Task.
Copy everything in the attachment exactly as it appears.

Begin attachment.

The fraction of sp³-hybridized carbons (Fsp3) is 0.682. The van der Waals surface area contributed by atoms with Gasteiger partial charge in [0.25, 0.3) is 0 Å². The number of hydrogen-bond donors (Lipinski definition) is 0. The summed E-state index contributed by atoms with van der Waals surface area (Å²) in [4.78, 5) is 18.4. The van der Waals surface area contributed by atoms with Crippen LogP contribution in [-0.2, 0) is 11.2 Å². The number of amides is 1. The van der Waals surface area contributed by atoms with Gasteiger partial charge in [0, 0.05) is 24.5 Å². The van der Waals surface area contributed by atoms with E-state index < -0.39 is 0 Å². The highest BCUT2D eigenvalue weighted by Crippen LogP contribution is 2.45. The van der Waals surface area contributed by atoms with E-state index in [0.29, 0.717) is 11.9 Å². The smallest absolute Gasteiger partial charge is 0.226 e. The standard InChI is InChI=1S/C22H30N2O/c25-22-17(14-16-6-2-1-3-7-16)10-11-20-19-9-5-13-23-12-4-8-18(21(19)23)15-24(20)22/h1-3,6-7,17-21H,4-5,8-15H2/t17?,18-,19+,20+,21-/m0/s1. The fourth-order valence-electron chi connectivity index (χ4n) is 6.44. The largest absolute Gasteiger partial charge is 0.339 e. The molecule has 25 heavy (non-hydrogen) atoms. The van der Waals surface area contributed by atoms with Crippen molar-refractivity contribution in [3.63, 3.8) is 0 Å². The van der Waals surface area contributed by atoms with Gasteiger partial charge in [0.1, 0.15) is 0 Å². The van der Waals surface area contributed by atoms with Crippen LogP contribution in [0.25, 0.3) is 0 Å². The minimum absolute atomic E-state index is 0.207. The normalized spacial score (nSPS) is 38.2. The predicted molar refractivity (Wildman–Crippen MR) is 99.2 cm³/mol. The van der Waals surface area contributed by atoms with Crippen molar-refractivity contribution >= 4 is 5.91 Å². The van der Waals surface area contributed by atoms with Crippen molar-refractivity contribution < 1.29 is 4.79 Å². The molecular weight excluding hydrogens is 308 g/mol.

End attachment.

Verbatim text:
The fraction of sp³-hybridized carbons (Fsp3) is 0.682. The van der Waals surface area contributed by atoms with Gasteiger partial charge in [0.25, 0.3) is 0 Å². The number of hydrogen-bond donors (Lipinski definition) is 0. The summed E-state index contributed by atoms with van der Waals surface area (Å²) in [4.78, 5) is 18.4. The van der Waals surface area contributed by atoms with Crippen LogP contribution in [-0.2, 0) is 11.2 Å². The number of amides is 1. The van der Waals surface area contributed by atoms with Gasteiger partial charge in [0, 0.05) is 24.5 Å². The van der Waals surface area contributed by atoms with E-state index < -0.39 is 0 Å². The highest BCUT2D eigenvalue weighted by Crippen LogP contribution is 2.45. The van der Waals surface area contributed by atoms with E-state index in [0.29, 0.717) is 11.9 Å². The smallest absolute Gasteiger partial charge is 0.226 e. The standard InChI is InChI=1S/C22H30N2O/c25-22-17(14-16-6-2-1-3-7-16)10-11-20-19-9-5-13-23-12-4-8-18(21(19)23)15-24(20)22/h1-3,6-7,17-21H,4-5,8-15H2/t17?,18-,19+,20+,21-/m0/s1. The fourth-order valence-electron chi connectivity index (χ4n) is 6.44. The largest absolute Gasteiger partial charge is 0.339 e. The molecule has 25 heavy (non-hydrogen) atoms. The van der Waals surface area contributed by atoms with Crippen molar-refractivity contribution in [3.63, 3.8) is 0 Å². The van der Waals surface area contributed by atoms with Gasteiger partial charge in [0.1, 0.15) is 0 Å². The van der Waals surface area contributed by atoms with Crippen LogP contribution in [0.25, 0.3) is 0 Å². The minimum absolute atomic E-state index is 0.207. The normalized spacial score (nSPS) is 38.2. The predicted molar refractivity (Wildman–Crippen MR) is 99.2 cm³/mol. The van der Waals surface area contributed by atoms with Crippen molar-refractivity contribution >= 4 is 5.91 Å². The van der Waals surface area contributed by atoms with Crippen molar-refractivity contribution < 1.29 is 4.79 Å². The molecular weight excluding hydrogens is 308 g/mol.